Objectives Children with Staphylococcus aureus (SA) bacteremia risk developing venous thromboembolism (VTE). We sought to identify clinical variables and bacterial virulence factors associated with VTE in SA bacteremia. Study design This is a single-institution retrospective study of 229 children with SA bacteremia hospitalized from 2005 to 2008. Clinical data were abstracted from patient charts. Two-hundred three SA isolates were analyzed by polymerase chain reaction. The Pediatric Health Information System (PHIS) database was queried to identify subjects with a central venous line (CVL) or complex chronic conditions (CCC). Logistic regression analysis was employed to determine which factors most greatly influenced VTE. Results VTE was present in 9.2% (n = 21/229). Superficial thrombi were excluded. Mortality was greater in patients with VTE [24% vs. 6% (p = 0.016)]. Among SA isolates available for virulence testing, the majority (70%; n = 139) were methicillin-sensitive SA (MSSA). Methicillin-resistant SA (MRSA) infection was associated with VTE (p = 0.01). The most common sites of thrombosis were extremity deep vein (58%; n = 14/24), head/neck (29%; n = 7), and visceral (13%; n = 3). One subject had a pulmonary embolism. The presence of a CVL or a CCC was not associated with VTE. Independent predictors of VTE were C-reactive protein (CRP) ≥ 20 mg/dl [OR 4.2, 95% CI 1.16-15.25] and hemoglobin nadir ≤ 9 g/dl [OR 5.2, 95% CI 1.3-20.64]. Conclusions In addition to MRSA infection, CRP ≥ 20 mg/dl and hemoglobin nadir ≤ 9 g/dl were associated with VTE in SA bacteremia. These factors may serve as markers for increased risk of VTE with invasive SA disease.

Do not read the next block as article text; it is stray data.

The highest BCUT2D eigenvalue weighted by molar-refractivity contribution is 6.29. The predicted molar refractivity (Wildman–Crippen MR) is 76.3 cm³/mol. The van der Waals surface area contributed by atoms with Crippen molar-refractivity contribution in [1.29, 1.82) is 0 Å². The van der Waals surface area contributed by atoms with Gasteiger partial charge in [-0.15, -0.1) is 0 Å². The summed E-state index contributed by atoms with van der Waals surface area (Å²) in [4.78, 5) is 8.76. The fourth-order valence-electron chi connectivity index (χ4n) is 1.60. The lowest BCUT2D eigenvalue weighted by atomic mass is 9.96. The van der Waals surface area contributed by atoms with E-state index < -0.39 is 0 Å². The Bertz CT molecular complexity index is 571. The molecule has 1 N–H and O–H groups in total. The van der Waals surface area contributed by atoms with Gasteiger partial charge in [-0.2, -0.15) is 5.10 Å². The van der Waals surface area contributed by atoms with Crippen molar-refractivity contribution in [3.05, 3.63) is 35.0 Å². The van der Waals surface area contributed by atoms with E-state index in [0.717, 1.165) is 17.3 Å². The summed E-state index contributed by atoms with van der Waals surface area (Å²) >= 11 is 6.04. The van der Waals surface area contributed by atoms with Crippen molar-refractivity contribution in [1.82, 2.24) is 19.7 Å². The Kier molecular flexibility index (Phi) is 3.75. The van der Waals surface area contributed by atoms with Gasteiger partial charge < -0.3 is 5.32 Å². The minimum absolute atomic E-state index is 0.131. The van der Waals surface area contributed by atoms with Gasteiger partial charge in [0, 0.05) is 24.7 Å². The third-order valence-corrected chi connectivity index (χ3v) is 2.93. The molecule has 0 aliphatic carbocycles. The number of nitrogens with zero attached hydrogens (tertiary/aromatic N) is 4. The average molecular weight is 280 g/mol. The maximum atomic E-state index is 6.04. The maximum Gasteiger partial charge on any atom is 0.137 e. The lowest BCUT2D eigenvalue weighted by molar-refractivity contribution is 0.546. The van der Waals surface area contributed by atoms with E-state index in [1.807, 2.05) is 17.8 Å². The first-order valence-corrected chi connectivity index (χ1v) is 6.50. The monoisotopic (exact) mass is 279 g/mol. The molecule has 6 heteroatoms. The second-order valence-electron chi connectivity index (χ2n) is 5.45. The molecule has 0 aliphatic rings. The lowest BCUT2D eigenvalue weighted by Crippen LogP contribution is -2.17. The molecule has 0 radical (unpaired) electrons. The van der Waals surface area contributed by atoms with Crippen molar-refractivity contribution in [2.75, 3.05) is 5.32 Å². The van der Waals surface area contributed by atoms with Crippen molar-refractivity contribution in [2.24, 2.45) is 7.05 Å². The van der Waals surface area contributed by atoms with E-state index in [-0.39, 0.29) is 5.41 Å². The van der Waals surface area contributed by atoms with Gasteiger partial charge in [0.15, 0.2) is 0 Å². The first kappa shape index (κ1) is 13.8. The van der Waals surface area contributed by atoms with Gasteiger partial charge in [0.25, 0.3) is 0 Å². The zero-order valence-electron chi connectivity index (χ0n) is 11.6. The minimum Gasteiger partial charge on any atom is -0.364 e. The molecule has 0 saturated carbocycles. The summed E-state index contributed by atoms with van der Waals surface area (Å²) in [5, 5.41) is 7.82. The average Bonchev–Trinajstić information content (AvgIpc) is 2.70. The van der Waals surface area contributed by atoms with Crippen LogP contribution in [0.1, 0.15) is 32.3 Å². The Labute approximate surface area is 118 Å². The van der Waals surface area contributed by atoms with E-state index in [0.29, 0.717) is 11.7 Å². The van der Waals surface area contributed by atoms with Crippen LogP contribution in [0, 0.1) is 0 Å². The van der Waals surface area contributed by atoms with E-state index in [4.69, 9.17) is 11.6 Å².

- Virulence factors